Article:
Tactics for Increasing Attendance and Enrollment, Event Recap

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Nearly two hundred leaders and educators from across the country gathered for a conversation between Possip’s CEO, Shani Dowell, school administrators Kavon Seay and Marc Anthony Peek of Napier Elementary in Nashville, communication consultant Austin Rhodes of Rhodes Branding, and law partner and community fitness leader James Crumlin.

Keep reading to learn their thoughts on increasing attendance…

The framework for improving attendance and increasing enrollment starts with engaging families to understand the barriers to attendance. 

Data from Attendance Works, a national non-profit initiative, finds that: 

“chronic absence is a solvable problem. What works is taking a data-driven, comprehensive approach that begins with engaging students and families as well as preventing absences from adding up before they fall behind academically.”

Possip’s routine Pulse Checks™ are a way to engage all families often and learn about their needs early on. Through routine feedback you can notice a potential barrier when it first arises for a family. For families already dealing with chronic absences, Possip’s Attendance Checks are a way to learn about direct and specific barriers to missing school.

Possip’s data shows us that sickness and transportation are the biggest barriers to attendance. In feedback from over 7000 families since 2019, we learn that 40% of families report having a barrier to attendance. Sickness is the top barrier, ranging from half to the majority of absences. Transportation is the second top barrier, averaging about 10% of absences. 

Once you understand barriers, you can begin removing them. Addressing health and transportation first. 

Marc Anthony Peek, Community Achieves Site Manager at Napier Elementary in Nashville, shares some of the tactics his team has developed to address transportation barriers, including a walking school bus, and smartly timed attendance incentives informed by data.


Consider these tactics for removing transportation barriers: 

  1. Community schools can meet families where they are with solutions like Napier’s walking school bus
  2. Wide windows of time for drop off and pick up help families have flexibility in their schedules. 
  3. Helping families build their net of support for carpooling, and having parents who volunteer to help with carpooling
  4. Extracurricular activities and after-school programs aid with that flexible timing and have the added benefit of motivating students to come to school.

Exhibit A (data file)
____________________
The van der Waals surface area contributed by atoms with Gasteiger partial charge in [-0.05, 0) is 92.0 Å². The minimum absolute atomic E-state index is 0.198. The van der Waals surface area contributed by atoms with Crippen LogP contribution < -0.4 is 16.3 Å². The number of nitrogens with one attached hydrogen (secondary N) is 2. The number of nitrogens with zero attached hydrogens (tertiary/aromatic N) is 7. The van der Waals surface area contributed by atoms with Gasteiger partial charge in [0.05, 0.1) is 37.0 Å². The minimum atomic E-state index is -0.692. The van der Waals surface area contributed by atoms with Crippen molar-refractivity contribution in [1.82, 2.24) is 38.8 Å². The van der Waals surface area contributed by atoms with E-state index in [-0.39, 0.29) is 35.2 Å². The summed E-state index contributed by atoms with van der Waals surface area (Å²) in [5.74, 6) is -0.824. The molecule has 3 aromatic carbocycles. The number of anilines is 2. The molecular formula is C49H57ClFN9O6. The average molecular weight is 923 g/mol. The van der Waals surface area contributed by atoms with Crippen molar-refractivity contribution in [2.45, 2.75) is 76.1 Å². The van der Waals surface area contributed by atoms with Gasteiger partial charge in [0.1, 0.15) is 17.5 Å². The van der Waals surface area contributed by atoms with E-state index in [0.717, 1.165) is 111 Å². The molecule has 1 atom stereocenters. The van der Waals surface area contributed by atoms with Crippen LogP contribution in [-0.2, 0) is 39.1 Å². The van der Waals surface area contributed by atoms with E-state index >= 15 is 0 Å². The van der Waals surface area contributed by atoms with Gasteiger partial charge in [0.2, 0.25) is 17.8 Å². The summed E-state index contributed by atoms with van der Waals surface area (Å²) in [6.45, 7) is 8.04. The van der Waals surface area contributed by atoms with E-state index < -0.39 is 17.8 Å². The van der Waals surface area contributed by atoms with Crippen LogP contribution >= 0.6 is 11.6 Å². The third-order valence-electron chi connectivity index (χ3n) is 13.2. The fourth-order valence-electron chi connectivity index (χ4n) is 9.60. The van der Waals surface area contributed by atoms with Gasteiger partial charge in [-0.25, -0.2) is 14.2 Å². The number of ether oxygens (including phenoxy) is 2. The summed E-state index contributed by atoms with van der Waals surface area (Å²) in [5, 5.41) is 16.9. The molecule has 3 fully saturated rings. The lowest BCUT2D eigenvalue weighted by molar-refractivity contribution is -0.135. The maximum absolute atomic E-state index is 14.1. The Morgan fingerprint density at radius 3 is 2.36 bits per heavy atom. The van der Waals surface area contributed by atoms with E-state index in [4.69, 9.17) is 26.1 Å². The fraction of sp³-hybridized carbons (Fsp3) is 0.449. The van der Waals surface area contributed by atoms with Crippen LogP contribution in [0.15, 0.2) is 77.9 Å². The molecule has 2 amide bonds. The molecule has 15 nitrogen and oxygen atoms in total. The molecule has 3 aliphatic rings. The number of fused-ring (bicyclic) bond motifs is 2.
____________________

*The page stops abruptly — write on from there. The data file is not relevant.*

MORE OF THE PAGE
When families are asked in Pulse Checks what would help with attendance, Possip data shows they believe extracurricular activities, and a support person or mentor will help ensure attendance each day. This is why we consult partnering schools in creating community “nets” of support.

  1. Consider intentional partnerships, engaging community organizations to help motivate students or provide a safe place. 
  2. Send parents home with a family phone tree to collect phone numbers of families who live near them and/or their bus stop.
  3. During school events, have parents build out their support network as an activity

Lawyer and Triathlete James Crumlin, who notably leads Nashville’s most popular and longest running free community workout Capitol Steps, talks more about the role of a support person or mentor:


To address the top barrier of sickness, establish clear guidance for parents and kids on what to do when sick. Here are a few ways:


  1. Make “go/no go” decisions clear. 
  2. Keep schools healthy, and communicate about it – highlight post-COVID protocols, share stats, update families on your efforts. 
  3. Repeatedly communicate the attendance policies related to sickness throughout the year. Make sure parents know exactly how and when to contact you for help. 

While doing the good work of removing barriers, focus your team around communicating a culture of attendance rather than a prerogative of compliance. Focus efforts on community over compliance. 

Possip’s CEO, Shani Dowell, voices the family perspective that surfaces in Pulse Checks, and how parents tend to respond to messages of compliance. 

Communications consultant Austin Rhodes of Rhodes Branding talked about building a culture of attendance by integrating messaging and values that school is worth going to.


Your team can step back to discuss developing these motivating mindsets:

  1. What a student has to look forward to each day and each week
  2. Why it’s worth showing up at school
  3. What a student might miss if they miss school
  4. How the school is better with the student present

Extend that culture of attendance to families, aligning through sharing data and stories. 

Attendance Works provides free diagnostic tools for tracking attendance data. Possip Attendance Checks collect data consistently on the individual and collective family experience of absenteeism. 

Dr. Kavon Seay, Dean of Students at Napier Elementary reminds us that “coming through with the caring piece” and sharing our own stories as educators and mentors is a way to align families, staff and students around this culture of attendance you’ve worked so hard to reinforce and communicate.

We shared several resources and tactics throughout this blog. Here are quick links to each of those: 

  1. Family Phone Tree template
  2. Family Support Network Guide
  3. Resource Sheet including links to additional data tools
  4. Full Event Recording